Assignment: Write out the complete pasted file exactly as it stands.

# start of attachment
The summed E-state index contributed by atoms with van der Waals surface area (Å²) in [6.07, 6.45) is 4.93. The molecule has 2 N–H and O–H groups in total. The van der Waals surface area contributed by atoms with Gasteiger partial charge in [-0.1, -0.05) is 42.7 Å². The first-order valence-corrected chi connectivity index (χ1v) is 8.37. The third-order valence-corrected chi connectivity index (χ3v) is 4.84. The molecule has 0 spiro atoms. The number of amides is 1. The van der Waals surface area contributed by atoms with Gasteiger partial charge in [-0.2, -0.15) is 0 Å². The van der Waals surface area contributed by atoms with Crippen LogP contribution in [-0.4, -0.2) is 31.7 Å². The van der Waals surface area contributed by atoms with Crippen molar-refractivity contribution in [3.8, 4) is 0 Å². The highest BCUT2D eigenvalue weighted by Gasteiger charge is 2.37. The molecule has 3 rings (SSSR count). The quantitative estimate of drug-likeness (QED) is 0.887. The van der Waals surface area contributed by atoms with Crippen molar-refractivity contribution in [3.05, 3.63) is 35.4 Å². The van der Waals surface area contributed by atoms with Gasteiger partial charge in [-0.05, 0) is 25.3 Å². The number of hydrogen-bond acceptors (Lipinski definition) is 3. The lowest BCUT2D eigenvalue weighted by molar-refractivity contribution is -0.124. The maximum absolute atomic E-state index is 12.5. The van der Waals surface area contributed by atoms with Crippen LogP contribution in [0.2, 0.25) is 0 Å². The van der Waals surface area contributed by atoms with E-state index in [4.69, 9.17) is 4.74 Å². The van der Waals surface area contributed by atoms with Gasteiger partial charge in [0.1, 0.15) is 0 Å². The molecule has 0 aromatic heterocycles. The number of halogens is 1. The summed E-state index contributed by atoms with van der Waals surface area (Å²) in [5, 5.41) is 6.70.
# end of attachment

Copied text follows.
The summed E-state index contributed by atoms with van der Waals surface area (Å²) in [6.07, 6.45) is 4.93. The molecule has 2 N–H and O–H groups in total. The van der Waals surface area contributed by atoms with Gasteiger partial charge in [-0.1, -0.05) is 42.7 Å². The first-order valence-corrected chi connectivity index (χ1v) is 8.37. The third-order valence-corrected chi connectivity index (χ3v) is 4.84. The molecule has 0 spiro atoms. The number of amides is 1. The van der Waals surface area contributed by atoms with Gasteiger partial charge in [-0.2, -0.15) is 0 Å². The van der Waals surface area contributed by atoms with Crippen LogP contribution in [-0.4, -0.2) is 31.7 Å². The van der Waals surface area contributed by atoms with Crippen molar-refractivity contribution in [3.8, 4) is 0 Å². The highest BCUT2D eigenvalue weighted by Gasteiger charge is 2.37. The molecule has 3 rings (SSSR count). The quantitative estimate of drug-likeness (QED) is 0.887. The van der Waals surface area contributed by atoms with Crippen molar-refractivity contribution in [3.05, 3.63) is 35.4 Å². The van der Waals surface area contributed by atoms with Gasteiger partial charge in [-0.05, 0) is 25.3 Å². The number of hydrogen-bond acceptors (Lipinski definition) is 3. The lowest BCUT2D eigenvalue weighted by molar-refractivity contribution is -0.124. The maximum absolute atomic E-state index is 12.5. The van der Waals surface area contributed by atoms with Crippen LogP contribution in [0.2, 0.25) is 0 Å². The van der Waals surface area contributed by atoms with E-state index in [4.69, 9.17) is 4.74 Å². The van der Waals surface area contributed by atoms with Gasteiger partial charge in [0.1, 0.15) is 0 Å². The molecule has 0 aromatic heterocycles. The number of halogens is 1. The summed E-state index contributed by atoms with van der Waals surface area (Å²) in [5, 5.41) is 6.70.